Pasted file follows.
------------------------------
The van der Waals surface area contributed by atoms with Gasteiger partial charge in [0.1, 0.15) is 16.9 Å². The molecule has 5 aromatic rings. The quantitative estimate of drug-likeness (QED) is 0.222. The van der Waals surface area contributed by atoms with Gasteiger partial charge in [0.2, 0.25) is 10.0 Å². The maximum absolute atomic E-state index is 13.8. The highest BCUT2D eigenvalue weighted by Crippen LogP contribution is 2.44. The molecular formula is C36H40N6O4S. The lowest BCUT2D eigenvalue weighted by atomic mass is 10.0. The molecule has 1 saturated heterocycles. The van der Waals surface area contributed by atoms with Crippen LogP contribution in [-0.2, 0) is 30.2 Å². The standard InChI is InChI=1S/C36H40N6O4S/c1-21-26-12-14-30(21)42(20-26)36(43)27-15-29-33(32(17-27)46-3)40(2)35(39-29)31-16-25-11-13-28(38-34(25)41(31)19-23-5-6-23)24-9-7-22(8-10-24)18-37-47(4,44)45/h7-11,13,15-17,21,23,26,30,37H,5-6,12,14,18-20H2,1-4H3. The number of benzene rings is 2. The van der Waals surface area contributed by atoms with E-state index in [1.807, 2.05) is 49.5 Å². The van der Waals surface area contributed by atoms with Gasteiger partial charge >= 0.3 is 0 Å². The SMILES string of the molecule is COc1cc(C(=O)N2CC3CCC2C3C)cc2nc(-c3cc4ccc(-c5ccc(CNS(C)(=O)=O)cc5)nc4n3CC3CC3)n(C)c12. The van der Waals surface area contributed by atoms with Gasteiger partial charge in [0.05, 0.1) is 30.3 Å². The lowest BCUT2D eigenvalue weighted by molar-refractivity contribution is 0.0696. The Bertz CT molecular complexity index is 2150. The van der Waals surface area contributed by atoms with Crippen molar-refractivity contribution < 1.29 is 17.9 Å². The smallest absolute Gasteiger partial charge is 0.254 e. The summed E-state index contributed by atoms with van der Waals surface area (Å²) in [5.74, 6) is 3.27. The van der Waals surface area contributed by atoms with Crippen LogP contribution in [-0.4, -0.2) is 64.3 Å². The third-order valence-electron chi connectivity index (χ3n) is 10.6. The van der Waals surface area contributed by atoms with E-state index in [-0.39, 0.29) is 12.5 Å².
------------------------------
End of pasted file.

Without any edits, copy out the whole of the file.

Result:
The van der Waals surface area contributed by atoms with Gasteiger partial charge in [0.1, 0.15) is 16.9 Å². The molecule has 5 aromatic rings. The quantitative estimate of drug-likeness (QED) is 0.222. The van der Waals surface area contributed by atoms with Gasteiger partial charge in [0.2, 0.25) is 10.0 Å². The maximum absolute atomic E-state index is 13.8. The highest BCUT2D eigenvalue weighted by Crippen LogP contribution is 2.44. The molecular formula is C36H40N6O4S. The lowest BCUT2D eigenvalue weighted by atomic mass is 10.0. The molecule has 1 saturated heterocycles. The van der Waals surface area contributed by atoms with Crippen LogP contribution in [-0.2, 0) is 30.2 Å². The standard InChI is InChI=1S/C36H40N6O4S/c1-21-26-12-14-30(21)42(20-26)36(43)27-15-29-33(32(17-27)46-3)40(2)35(39-29)31-16-25-11-13-28(38-34(25)41(31)19-23-5-6-23)24-9-7-22(8-10-24)18-37-47(4,44)45/h7-11,13,15-17,21,23,26,30,37H,5-6,12,14,18-20H2,1-4H3. The number of benzene rings is 2. The van der Waals surface area contributed by atoms with E-state index in [1.807, 2.05) is 49.5 Å². The van der Waals surface area contributed by atoms with Gasteiger partial charge >= 0.3 is 0 Å². The SMILES string of the molecule is COc1cc(C(=O)N2CC3CCC2C3C)cc2nc(-c3cc4ccc(-c5ccc(CNS(C)(=O)=O)cc5)nc4n3CC3CC3)n(C)c12. The van der Waals surface area contributed by atoms with Gasteiger partial charge in [0.05, 0.1) is 30.3 Å². The lowest BCUT2D eigenvalue weighted by molar-refractivity contribution is 0.0696. The Bertz CT molecular complexity index is 2150. The van der Waals surface area contributed by atoms with Crippen molar-refractivity contribution < 1.29 is 17.9 Å². The smallest absolute Gasteiger partial charge is 0.254 e. The summed E-state index contributed by atoms with van der Waals surface area (Å²) in [5.74, 6) is 3.27. The van der Waals surface area contributed by atoms with Crippen LogP contribution in [-0.4, -0.2) is 64.3 Å². The third-order valence-electron chi connectivity index (χ3n) is 10.6. The van der Waals surface area contributed by atoms with E-state index in [-0.39, 0.29) is 12.5 Å².